Context: Men have gone towards each other because of that ray of light which each of them contains; and light resembles light. It reveals that the isolated man, too free in the open expanses, is doomed to adversity as if he were a captive, in spite of appearances; and that men must come together that they may be stronger, that they may be more peaceful, and even that they may be able to live. For men are made to live their life in its depth, and also in all its length. Stronger than the elements and keener than all terrors are the hunger to last long, the passion to possess one's days to the very end and to make the best of them. It is not only a right; it is a virtue.

„The idea of motherland is not a false idea, but it is a little idea, and one which must remain little.“

—  Henri Barbusse
Context: The idea of motherland is not a false idea, but it is a little idea, and one which must remain little. There is only one common good. There is only one moral duty, only one truth, and every man is the shining recipient and guardian of it. The present understanding of the idea of motherland divides all these great ideas, cuts them into pieces, specializes them within impenetrable circles. We meet as many national truths as we do nations, and as many national duties, and as many national interests and rights — and they are antagonistic to each other.

Reklama

„We're forgetting-machines. Men are things that think a little but chiefly forget. That's what we are.“

—  Henri Barbusse
Context: The paralysis of cold was passing away from the knot of sufferers, though the light no longer made any progress over the great irregular marsh of the lower plain. The desolation proceeded, but not the day. Then he who spoke sorrowfully, like a bell, said. "It'll be no good telling about it, eh? They wouldn't believe you; not out of malice or through liking to pull your leg, but because they couldn't. When you say to 'em later, if you live to say it, 'We were on a night job and we got shelled and we were very nearly drowned in mud,' they'll say, 'Ah!' And p'raps they'll say. 'You didn't have a very spicy time on the job.' And that's all. No one can know it. Only us." "No, not even us, not even us!" some one cried. "That's what I say, too. We shall forget — we're forgetting already, my boy!" "We've seen too much to remember." "And everything we've seen was too much. We're not made to hold it all. It takes its damned hook in all directions. We're too little to hold it." "You're right, we shall forget! Not only the length of the big misery, which can't be calculated, as you say, ever since the beginning, but the marches that turn up the ground and turn it again, lacerating your feet and wearing out your bones under a load that seems to grow bigger in the sky, the exhaustion until you don't know your own name any more, the tramping and the inaction that grind you, the digging jobs that exceed your strength, the endless vigils when you fight against sleep and watch for an enemy who is everywhere in the night, the pillows of dung and lice — we shall forget not only those, but even the foul wounds of shells and machine-guns, the mines, the gas, and the counter-attacks. At those moments you're full of the excitement of reality, and you've some satisfaction. But all that wears off and goes away, you don't know how and you don't know where, and there's only the names left, only the words of it, like in a dispatch." "That's true what he says," remarks a man, without moving his head in its pillory of mud. When I was on leave, I found I'd already jolly well forgotten what had happened to me before. There were some letters from me that I read over again just as if they were a book I was opening. And yet in spite of that, I've forgotten also all the pain I've had in the war. We're forgetting-machines. Men are things that think a little but chiefly forget. That's what we are." "Then neither the other side nor us'll remember! So much misery all wasted!" This point of view added to the abasement of these beings on the shore of the flood, like news of a greater disaster, and humiliated them still more. "Ah, if one did remember!" cried some one. "If we remembered," said another, "there wouldn't be any more war."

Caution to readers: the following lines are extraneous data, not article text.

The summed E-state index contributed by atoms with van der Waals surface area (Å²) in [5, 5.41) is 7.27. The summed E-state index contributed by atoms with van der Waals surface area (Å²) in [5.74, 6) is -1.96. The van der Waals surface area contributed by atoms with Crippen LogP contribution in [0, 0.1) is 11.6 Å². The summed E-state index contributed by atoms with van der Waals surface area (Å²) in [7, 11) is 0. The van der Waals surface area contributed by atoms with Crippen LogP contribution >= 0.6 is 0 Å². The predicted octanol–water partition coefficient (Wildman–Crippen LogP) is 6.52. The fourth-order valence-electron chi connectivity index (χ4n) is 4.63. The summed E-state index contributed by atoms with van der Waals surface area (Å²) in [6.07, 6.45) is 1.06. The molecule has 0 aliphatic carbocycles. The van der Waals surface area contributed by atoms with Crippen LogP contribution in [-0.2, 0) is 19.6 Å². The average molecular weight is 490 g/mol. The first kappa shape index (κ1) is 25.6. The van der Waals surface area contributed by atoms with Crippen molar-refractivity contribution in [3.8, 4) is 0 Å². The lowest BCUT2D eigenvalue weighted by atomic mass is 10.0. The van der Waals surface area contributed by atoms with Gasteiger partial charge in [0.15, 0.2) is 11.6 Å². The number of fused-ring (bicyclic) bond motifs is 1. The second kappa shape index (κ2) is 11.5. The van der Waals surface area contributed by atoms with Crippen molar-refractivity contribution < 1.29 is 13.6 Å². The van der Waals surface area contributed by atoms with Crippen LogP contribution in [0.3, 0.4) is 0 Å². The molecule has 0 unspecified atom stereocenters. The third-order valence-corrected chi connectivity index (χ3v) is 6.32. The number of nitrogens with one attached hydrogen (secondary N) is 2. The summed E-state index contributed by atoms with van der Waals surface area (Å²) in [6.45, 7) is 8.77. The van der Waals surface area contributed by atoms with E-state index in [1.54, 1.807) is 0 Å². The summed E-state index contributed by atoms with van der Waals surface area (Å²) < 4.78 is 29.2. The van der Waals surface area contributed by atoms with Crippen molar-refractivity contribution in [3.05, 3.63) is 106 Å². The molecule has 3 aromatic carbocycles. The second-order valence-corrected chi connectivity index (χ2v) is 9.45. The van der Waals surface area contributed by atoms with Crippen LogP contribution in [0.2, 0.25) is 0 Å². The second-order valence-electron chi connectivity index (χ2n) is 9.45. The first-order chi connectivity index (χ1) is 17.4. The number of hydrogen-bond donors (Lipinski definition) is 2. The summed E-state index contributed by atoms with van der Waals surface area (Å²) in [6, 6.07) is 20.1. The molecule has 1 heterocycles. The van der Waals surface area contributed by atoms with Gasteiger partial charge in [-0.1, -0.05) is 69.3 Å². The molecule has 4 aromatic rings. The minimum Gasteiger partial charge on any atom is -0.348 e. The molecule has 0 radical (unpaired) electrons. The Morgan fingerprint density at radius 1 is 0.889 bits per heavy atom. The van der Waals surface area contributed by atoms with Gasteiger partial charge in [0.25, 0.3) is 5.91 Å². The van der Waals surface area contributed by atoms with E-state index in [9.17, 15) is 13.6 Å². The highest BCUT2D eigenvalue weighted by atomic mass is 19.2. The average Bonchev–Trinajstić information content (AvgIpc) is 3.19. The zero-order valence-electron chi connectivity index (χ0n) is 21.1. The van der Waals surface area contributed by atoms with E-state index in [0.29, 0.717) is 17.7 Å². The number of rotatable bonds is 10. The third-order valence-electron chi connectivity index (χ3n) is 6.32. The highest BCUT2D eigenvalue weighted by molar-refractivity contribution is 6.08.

„I believe in a lofty form of poetry, in the work in which beauty will be mingled with beliefs.“

—  Henri Barbusse